It did teach me a useful lesson in customer service though. I had admitted to the sales assistant up front that I was in unfamiliar territory, and am certain I looked at least half as scared as I felt. Even beneath the currents of perfume samples, she could assuredly smell my fear. What I needed in that moment was a basic makeup kit and some assurance, and while I was satisfied with my purchases in the end, as she looked down her perfectly made up nose, I felt about the size of the free mascara I’ve since used only twice. I already felt like an idiot, in need of help without disapproval. I’m prepared to admit that I was already very sensitive to even the slightest whiff of judgment in that department, but it felt lathered over me like shellac. It got me wondering if that’s how I come across when a customer at the bookshop asks for the latest 50 Shades instalment.
Disappointingly, I think I sometimes do, albeit perhaps to a smaller degree. Not only do I quietly enjoy feeling superior, I also have a very expressive face. My expressions of disapproval are never far away, and because I can’t raise one eyebrow without the other, half my lip curls instead and I fear I go around this world sneering at anything that causes me even the slightest displeasure. I’ve tried really hard to correct this though, and think I’ve been at least moderately successful because I still have a job. Two jobs, in fact, both focused on customer service. Mostly it’s friends and colleagues who bear my accumulated sneers, and because they have a solid sense of self and know it’s nothing personal, they laugh it off as a symptom of my curmudgeonly old soul and general world-weariness. They know me well.
So when a customer approached me in the bookshop and said she needed to buy a present for a kid, but didn’t know much about them or what their age group might be into, I was ready to help. It’s not her job to know what the youths are reading, it’s mine. She followed up with one proviso, however, that completely countered both productivity and intuition: she didn’t want to buy a book. Thankfully I was leading her to the kids’ section at this point, and as she was walking behind me, could not see my face. Even my most pronounced reactive judgment doesn’t reach the back of my head, and I had a couple of seconds to compose a response. How desperately I wanted to inform her that she was in a bookshop, that we sold books, that when someone comes into a bookshop to buy a present, they invariably leave with a book. But who would that have helped? Presumably she knew she was in a bookshop and hoped we were the kind that sold puzzles, board games, crockery and plant seeds. (These are all commodities which can be purchased at a bookshop I used to work at. Yes, even the seeds.) So hey, who was I to be judging her? Obviously I did or I wouldn’t have laughed about it with colleagues later or be writing about it now, but I realised I could do so without calling her out on her faux pas. I would’ve enjoyed a second of smugness as the insult sunk in, and then we both would’ve felt like fools. I’d have offended her and regretted it immediately. I showed her to the craft section instead.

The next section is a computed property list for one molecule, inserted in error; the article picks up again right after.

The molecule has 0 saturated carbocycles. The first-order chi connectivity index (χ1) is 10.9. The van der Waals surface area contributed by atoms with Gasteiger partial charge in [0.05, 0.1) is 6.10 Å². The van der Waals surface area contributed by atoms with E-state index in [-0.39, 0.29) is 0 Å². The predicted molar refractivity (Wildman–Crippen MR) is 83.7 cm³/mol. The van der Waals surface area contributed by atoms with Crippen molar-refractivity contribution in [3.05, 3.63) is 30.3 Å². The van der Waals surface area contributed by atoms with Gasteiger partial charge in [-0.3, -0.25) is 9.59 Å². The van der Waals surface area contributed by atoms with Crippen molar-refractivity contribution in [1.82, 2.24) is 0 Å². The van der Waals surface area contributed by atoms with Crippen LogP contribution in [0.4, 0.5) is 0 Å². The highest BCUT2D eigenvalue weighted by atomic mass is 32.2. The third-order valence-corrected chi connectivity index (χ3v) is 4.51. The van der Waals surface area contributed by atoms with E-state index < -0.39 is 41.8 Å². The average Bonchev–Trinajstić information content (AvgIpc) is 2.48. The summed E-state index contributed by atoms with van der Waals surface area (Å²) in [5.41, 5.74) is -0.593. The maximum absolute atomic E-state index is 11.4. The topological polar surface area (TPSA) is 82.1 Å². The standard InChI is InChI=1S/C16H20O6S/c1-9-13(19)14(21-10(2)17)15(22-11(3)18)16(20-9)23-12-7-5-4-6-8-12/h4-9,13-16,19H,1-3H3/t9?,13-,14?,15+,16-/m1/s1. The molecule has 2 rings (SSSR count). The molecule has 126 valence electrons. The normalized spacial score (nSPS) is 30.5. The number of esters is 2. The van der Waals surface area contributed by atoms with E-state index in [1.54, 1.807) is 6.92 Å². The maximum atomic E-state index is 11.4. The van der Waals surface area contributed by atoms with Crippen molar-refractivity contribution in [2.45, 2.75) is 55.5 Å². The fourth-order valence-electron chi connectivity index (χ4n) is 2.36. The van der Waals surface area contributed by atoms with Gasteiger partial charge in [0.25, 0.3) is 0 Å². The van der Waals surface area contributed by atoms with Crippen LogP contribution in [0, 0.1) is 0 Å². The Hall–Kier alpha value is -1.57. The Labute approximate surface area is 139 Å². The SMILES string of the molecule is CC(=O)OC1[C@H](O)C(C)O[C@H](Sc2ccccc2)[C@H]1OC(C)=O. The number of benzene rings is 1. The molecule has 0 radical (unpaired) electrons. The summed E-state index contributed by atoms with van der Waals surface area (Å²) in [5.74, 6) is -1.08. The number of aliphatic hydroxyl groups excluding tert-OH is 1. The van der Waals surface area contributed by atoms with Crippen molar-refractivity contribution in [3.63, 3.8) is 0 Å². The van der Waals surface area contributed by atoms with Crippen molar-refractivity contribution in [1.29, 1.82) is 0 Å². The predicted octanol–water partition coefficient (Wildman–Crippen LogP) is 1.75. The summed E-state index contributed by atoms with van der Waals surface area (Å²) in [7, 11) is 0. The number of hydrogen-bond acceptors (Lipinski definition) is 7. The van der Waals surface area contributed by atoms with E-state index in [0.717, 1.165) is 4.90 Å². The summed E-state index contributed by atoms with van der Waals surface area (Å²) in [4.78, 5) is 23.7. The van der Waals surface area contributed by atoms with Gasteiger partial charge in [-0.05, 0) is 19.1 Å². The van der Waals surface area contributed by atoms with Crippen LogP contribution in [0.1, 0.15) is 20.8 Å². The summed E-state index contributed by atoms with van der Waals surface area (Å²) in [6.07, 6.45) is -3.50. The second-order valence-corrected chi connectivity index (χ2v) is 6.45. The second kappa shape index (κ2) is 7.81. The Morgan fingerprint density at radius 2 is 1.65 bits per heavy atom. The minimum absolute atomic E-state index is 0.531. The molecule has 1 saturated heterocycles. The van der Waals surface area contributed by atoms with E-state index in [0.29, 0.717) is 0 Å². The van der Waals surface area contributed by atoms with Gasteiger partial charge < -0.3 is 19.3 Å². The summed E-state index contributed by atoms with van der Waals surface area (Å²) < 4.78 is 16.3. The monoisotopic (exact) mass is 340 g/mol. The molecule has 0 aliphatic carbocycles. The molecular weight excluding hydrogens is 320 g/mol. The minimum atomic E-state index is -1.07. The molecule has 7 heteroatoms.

I optimistically expect the makeup I bought to last me a good long while, and when it does run dry I’ll make an identical purchase online. There’s a lot to be said for cutting out the middleman, but my livelihood is as exactly that. I’m not paid for my snide comments, which I happily give away for free. If I weren’t so intimidated by potentially rude makeup salespeople, maybe I’d buy it with slightly greater frequency. I don’t want to put people off buying books, and I have some great book-related conversations with customers. They’re not all as out of their depth with books as I am buying makeup. I certainly don’t want to put myself out of a job because I come across as superior and unaccommodating. I may have to begin my career anew as a makeup sales assistant. And who needs that?